When winter hits Boston, the harsh weather can affect all areas of city life, but the most vulnerable community is the city’s homeless population.

More than 20,000 people in Massachusetts experienced homelessness last winter, according to the U.S. Department of Housing and Urban Development. While there are shelters, many close during the day, leaving the homeless out in the cold.

Tavis Eaton, an ex-marine, musician and the founder of the movement he calls Hoodies for the Homeless, aims to help those homeless people, one sweatshirt at a time.

“Way back when I was a kid, this homeless gentleman used to sleep three doors down from my front door [in New York] on a subway grate to stay warm during the winter,” Eaton said. “I used to see him every morning when I would leave, and one day he just wasn’t there…  I knew in my heart that he didn’t make it.”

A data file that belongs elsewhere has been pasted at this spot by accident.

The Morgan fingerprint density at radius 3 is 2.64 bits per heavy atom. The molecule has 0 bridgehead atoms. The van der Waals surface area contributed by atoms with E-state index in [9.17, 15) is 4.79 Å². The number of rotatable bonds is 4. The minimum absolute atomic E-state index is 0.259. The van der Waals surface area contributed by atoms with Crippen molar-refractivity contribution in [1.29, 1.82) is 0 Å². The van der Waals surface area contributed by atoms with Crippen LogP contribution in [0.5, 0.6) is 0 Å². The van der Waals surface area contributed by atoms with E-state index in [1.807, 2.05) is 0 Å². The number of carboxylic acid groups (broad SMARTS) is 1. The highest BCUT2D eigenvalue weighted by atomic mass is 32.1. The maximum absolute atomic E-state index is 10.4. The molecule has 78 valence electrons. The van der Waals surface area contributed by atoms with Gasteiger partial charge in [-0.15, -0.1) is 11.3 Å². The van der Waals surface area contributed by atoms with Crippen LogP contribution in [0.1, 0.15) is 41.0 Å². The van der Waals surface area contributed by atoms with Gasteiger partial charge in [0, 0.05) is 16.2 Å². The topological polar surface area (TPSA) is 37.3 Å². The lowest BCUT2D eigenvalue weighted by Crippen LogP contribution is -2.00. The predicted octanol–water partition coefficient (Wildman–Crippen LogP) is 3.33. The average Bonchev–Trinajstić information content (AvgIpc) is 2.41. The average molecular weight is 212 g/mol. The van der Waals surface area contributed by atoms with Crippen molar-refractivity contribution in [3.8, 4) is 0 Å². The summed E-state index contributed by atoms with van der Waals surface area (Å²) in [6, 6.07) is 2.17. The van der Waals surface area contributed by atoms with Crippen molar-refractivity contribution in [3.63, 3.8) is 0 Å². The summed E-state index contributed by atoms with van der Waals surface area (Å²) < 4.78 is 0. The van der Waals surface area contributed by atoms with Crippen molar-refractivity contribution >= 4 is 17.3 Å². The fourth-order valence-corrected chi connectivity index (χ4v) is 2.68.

Eaton pursued a career in music, starting his band PushMethod about six years ago, but the story was always in the back of his mind. Last year, he combined his passions by asking everyone who attends his band’s shows to bring an extra hoodie they could donate to a shelter.

“People can listen to music, but if you take music and turn it into physical action, then you’re really making a statement,” he said.

In Feb 2015, Eaton got more than 500 hoodies at just one show. In all, he’s helped collect more than 5,000 hoodies for the homeless in New York, and now he’s setting his sights on Boston.

PushMethod is playing a show Thursday at the Arnold Worldwide building—an ad agency owned by the Havas Group, a creative company that has taken on Hoodies for the Homeless as a client thanks to Eaton’s push and connections.

Eaton and company are also hosting an afterparty at Kingston Grille and Bar at 25 Kingston Street with the aim to collect as many hoodies as possible for Boston’s homeless population. That event will be from 6 to 9 p.m. and feature music by PushMethod and DJ Holtie.

“We like to think we made it easy for everybody to go in their closet and grab hoodies that they’ve been meaning to donate and haven’t gotten to yet,” Eaton said. “We give them reason to do it. Grab hoodies and come to a show.”